Juvenile Law

What Happens When a Minor Commits a Crime?

There are a number of significant differences when a minor is charged with a crime rather than an adult. These include:

  • Maximum age to be tried as a minor is generally 17
  • Not entitled to a jury trial except in rare instances
  • Can be prosecuted for the same crimes as adults and some additional laws that apply only to minors
  • Crimes committed as a minor can count towards the “3 Strikes” law
  • Certain violent crimes can be tried as adults
  • Informal probation possibility (charges will be dismissed after probation period)
  • Parents can be held liable for monetary losses
  • No right to bail except in rare instances
  • Detention hearing to determine if minor should be held in jail or released to custody of the minor’s family
  • Court records can be sealed generally
  • Held in a juvenile detention facility rather than the regular jail
  • Juvenile probation camps
  • California Youth Authority (prison for minors) is the worst possible result. Your child would be mixed in with violent gang members, sex offenders and repeat offenders.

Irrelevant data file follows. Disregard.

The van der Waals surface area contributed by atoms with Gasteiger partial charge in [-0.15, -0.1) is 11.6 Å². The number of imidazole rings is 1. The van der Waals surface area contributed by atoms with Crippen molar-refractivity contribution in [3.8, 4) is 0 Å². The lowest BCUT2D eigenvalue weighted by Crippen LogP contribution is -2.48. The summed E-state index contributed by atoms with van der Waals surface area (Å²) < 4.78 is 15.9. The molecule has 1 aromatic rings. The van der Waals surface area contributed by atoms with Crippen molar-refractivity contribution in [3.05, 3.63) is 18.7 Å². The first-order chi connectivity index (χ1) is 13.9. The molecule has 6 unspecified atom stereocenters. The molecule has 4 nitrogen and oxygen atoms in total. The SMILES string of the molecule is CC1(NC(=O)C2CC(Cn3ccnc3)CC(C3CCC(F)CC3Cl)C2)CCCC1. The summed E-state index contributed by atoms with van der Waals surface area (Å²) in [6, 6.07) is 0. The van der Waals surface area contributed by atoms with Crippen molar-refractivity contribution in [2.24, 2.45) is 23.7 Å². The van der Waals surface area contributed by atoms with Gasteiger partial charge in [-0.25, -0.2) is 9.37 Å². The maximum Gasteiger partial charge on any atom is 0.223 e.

What Should I Do if My Child Is Being Charged or Has Been Arrested?

It is extremely important not to take chances with your child’s future. I have handled hundreds of these cases and most of the time charges are avoided entirely. You need an experienced criminal defense attorney, well versed in juvenile law, who has argued successfully in front of the juvenile court judge on numerous occasions. That attorney is Peter Duarte.

Give your child every opportunity to avoid charges and minimize the risks of incurring the worst possible outcome.

Call immediately.

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